“This politically correct nonsense is why I’ll always fight to honor the Alamo defenders’ sacrifice. His letter & the defenders’ actions must remain at the very core of TX history teaching,” Bush tweeted Thursday, referring to the Travis letter. “This is not debatable to me.”

This politically correct nonsense is why I’ll always fight to honor the Alamo defenders’ sacrifice. His letter & the defenders’ actions must remain at the very core of TX history teaching. This is not debatable to me. https://www.texasmonthly.com/news/texas-schoolchildren-taught-alamo-defenders-heroic/ …

Responding to the outcry, State Board of Education Chairwoman Donna Bahorich tweeted Friday that she didn’t support the removal of the letter. Hers is one of 15 votes on the board.

“Our @TXSBOE work committees have done an excellent job of streamlining TX social studies standards, however, I do not support deleting one of the most iconic letters in US History for 7th grade. #HeroesAll #txed,” Bahorich wrote. She did not return a phone call Friday.

Our @TXSBOE work committees have done an EXCELLENT job of streamlining TX social studies standards, however, I do not support deleting one of the most iconic letters in US History for 7th grade. #HeroesAll #txed #RememberTheAlamo https://www.texasmonthly.com/news/texas-schoolchildren-taught-alamo-defenders-heroic/ …

SBOE rationale

Debbie Ratcliffe, spokeswoman for the Texas Education Agency, said the recommendation was made in response to complaints that curriculum standards are too long. The advisory group has been reviewing curriculum requirements subject by subject to streamline instruction. This will be the first time social studies standards have been updated since 2010.

“Could this be reduced by either deleting information, combining standards or clarifying? That was the goal,” Ratcliffe said. “They suggested deleting the Travis letter because they think when teachers talk about the Alamo they will absolutely mention it, but not having it outlined specifically just meant teachers would spend less time on it.”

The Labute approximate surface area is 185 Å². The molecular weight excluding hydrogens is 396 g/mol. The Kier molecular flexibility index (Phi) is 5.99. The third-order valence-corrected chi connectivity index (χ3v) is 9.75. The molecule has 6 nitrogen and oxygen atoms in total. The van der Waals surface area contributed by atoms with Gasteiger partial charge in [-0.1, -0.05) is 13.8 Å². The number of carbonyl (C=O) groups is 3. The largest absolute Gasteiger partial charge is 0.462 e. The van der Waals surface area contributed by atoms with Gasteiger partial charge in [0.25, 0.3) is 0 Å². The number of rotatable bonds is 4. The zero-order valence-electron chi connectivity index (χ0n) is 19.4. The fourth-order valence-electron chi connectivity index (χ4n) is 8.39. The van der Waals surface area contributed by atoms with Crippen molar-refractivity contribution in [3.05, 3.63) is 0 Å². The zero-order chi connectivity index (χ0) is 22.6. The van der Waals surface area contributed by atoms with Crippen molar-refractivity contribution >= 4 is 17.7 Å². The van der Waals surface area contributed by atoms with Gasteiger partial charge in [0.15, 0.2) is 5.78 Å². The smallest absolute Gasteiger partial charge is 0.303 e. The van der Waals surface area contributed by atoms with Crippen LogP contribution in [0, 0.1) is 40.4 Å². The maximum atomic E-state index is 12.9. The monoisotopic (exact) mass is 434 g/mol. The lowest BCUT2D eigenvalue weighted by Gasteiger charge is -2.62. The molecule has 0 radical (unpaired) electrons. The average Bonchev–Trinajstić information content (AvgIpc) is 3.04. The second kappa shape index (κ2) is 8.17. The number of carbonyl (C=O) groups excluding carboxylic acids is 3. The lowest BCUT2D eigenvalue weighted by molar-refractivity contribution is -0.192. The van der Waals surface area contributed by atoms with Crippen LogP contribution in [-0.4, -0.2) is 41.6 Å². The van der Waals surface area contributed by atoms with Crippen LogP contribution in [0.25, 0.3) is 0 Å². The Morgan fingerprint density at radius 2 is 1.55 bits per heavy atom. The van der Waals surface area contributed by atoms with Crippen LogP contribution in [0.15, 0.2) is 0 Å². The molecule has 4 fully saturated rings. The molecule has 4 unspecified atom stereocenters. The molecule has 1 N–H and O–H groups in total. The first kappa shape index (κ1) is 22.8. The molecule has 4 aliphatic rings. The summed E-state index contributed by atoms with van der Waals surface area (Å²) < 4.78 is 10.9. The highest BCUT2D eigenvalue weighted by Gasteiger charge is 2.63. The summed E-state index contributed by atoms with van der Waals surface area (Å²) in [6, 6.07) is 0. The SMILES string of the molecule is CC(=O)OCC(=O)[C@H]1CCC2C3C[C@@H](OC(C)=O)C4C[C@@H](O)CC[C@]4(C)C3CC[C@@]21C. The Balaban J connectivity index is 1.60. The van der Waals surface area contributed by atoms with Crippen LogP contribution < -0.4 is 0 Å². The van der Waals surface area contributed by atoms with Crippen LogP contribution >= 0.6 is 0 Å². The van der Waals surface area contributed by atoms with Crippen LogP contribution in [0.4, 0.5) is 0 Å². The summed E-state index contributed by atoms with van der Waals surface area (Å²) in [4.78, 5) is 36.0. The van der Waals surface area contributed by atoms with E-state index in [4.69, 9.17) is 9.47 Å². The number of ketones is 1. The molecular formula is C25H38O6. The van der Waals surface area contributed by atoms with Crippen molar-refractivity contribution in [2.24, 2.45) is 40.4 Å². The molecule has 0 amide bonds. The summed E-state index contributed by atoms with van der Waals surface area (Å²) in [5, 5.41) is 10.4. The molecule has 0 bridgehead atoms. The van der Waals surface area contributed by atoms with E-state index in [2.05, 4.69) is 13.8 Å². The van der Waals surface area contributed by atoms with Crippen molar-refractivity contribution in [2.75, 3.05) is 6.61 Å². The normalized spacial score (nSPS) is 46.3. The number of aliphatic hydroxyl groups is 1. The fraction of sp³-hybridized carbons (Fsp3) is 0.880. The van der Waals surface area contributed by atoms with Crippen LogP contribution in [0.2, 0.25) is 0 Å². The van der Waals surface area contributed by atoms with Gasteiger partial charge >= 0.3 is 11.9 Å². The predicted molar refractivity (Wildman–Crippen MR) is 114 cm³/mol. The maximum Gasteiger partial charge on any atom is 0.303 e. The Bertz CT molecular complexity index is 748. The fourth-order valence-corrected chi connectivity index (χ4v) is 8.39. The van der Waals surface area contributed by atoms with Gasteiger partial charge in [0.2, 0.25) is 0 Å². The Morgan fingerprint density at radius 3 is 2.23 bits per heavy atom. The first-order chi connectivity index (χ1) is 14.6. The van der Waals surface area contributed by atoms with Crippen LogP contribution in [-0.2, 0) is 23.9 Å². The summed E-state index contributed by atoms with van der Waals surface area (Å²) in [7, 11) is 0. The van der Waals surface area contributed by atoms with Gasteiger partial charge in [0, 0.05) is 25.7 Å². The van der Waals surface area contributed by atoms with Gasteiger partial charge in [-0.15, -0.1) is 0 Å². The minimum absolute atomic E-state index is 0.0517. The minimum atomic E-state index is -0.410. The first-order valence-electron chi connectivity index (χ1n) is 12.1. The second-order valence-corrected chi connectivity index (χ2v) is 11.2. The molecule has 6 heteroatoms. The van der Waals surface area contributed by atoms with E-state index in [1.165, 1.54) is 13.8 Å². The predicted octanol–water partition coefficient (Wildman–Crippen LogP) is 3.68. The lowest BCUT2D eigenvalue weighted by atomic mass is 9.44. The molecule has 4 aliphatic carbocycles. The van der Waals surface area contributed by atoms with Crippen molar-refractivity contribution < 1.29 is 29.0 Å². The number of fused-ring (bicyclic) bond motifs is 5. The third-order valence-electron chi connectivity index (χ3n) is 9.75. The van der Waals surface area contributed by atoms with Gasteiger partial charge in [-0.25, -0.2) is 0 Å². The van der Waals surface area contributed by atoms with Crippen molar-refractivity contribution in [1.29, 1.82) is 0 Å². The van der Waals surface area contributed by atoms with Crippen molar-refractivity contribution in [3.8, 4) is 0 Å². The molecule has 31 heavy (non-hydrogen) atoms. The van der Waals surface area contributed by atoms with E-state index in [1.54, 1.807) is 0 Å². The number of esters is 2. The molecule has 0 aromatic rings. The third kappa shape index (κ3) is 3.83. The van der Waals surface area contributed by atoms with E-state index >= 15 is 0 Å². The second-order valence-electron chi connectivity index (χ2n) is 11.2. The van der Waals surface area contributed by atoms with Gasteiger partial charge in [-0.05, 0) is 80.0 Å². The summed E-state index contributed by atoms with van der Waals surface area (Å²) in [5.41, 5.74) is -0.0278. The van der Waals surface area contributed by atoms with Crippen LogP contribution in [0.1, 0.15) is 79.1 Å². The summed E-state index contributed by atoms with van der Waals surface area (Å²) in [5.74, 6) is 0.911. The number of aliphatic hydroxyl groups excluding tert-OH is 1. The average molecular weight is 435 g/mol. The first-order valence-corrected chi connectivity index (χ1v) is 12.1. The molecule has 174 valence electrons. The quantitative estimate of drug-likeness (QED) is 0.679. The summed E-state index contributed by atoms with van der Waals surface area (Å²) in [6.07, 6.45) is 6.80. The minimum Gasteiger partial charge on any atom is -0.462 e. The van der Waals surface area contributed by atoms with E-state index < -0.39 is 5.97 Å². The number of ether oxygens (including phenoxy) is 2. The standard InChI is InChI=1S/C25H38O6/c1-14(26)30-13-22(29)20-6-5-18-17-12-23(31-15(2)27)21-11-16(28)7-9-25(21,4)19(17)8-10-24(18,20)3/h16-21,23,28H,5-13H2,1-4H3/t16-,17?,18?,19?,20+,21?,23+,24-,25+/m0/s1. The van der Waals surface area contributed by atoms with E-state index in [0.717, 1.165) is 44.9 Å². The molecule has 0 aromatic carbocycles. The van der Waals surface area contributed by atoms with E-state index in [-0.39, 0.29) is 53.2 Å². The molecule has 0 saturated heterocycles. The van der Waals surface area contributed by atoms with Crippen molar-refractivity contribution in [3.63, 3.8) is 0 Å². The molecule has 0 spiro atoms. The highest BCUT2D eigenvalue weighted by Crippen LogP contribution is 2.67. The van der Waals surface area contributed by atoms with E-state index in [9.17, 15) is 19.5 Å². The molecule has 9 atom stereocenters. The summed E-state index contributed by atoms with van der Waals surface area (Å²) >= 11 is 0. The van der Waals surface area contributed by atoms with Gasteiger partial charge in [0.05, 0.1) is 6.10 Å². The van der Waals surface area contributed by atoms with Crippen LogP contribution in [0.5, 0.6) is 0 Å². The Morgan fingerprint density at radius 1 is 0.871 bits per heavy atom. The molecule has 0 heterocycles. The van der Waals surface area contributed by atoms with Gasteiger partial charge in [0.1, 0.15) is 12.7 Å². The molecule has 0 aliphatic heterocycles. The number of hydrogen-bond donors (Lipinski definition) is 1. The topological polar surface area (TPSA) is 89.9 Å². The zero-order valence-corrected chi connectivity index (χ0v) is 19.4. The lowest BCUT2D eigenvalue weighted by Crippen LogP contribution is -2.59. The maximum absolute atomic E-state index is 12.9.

The State Board of Education will meet next week to discuss the matter. A public hearing on all of the curriculum changes will be held Tuesday, and the board could take a tentative vote on Friday. A final vote won’t be taken until the board’s November meeting.

Walter Buenger, a historian who specializes in Texas history at the University of Texas at Austin, said he could understand why there may be a desire to remove as subjective a descriptor as “heroic” from discussions of those involved in the battle.

“Many times the Alamo gets boiled down, as it often does in movies, to the Mexicans are the bad guys and the good guys are good Anglos in coonskin caps,” Buenger said. He noted that many Mexicans fought alongside Texans in the siege.

“Part of the problem with the word heroic may be that it’s too simplistic,” he said.

But Thomas Lindsay, director of the Center for Innovation in Education for the free-market-oriented Texas Public Policy Foundation, said it’s appropriate and necessary for educators to teach students who the good guys and bad guys are in history books.

Lindsay, a longtime college educator, said he has often referred to Frederick Douglass and Martin Luther King Jr. as “heroic” in his history lessons.

“To intentionally deprive our students of such powerful lessons about human dignity and principled courage is the moral equivalent of child psychological abuse,” Lindsay said. “This twisting of history deprives our students of the truth. If courage in the defense of liberty and equality is not heroic, what, precisely, is?”

To view original article: https://www.dallasnews.com/news/politics/2018/09/07/dont-call-alamos-defenders-heroic-texas-school-curriculum-panel-urges

Respectfully,

Tincy Miller

SBOE, District 12

tincymiller35@gmail.com

www.tincymiller.com